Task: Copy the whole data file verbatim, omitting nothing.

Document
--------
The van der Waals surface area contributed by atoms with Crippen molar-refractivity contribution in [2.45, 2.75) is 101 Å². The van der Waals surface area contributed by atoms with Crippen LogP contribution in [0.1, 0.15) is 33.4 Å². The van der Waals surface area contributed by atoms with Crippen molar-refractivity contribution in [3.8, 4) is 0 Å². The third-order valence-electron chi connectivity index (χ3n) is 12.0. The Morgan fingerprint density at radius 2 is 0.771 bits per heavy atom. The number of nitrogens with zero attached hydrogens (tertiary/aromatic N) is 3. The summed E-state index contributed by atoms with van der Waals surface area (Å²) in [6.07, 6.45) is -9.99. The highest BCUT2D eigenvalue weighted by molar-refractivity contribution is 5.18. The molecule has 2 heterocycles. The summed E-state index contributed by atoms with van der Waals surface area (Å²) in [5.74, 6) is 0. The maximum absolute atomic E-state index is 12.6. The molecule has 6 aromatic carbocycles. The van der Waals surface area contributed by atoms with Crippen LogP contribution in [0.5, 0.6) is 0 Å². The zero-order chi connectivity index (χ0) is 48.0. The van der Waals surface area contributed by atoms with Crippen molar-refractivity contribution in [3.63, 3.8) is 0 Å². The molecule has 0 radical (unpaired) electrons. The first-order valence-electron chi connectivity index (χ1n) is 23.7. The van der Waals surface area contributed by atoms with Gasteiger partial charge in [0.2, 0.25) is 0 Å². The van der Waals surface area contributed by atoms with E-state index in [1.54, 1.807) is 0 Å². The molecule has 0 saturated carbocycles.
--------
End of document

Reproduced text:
The van der Waals surface area contributed by atoms with Crippen molar-refractivity contribution in [2.45, 2.75) is 101 Å². The van der Waals surface area contributed by atoms with Crippen LogP contribution in [0.1, 0.15) is 33.4 Å². The van der Waals surface area contributed by atoms with Crippen molar-refractivity contribution in [3.8, 4) is 0 Å². The third-order valence-electron chi connectivity index (χ3n) is 12.0. The Morgan fingerprint density at radius 2 is 0.771 bits per heavy atom. The number of nitrogens with zero attached hydrogens (tertiary/aromatic N) is 3. The summed E-state index contributed by atoms with van der Waals surface area (Å²) in [6.07, 6.45) is -9.99. The highest BCUT2D eigenvalue weighted by molar-refractivity contribution is 5.18. The molecule has 2 heterocycles. The summed E-state index contributed by atoms with van der Waals surface area (Å²) in [5.74, 6) is 0. The maximum absolute atomic E-state index is 12.6. The molecule has 6 aromatic carbocycles. The van der Waals surface area contributed by atoms with Crippen LogP contribution in [0.5, 0.6) is 0 Å². The zero-order chi connectivity index (χ0) is 48.0. The van der Waals surface area contributed by atoms with Crippen molar-refractivity contribution in [3.63, 3.8) is 0 Å². The molecule has 0 radical (unpaired) electrons. The first-order valence-electron chi connectivity index (χ1n) is 23.7. The van der Waals surface area contributed by atoms with Gasteiger partial charge in [0.2, 0.25) is 0 Å². The van der Waals surface area contributed by atoms with E-state index in [1.54, 1.807) is 0 Å². The molecule has 0 saturated carbocycles.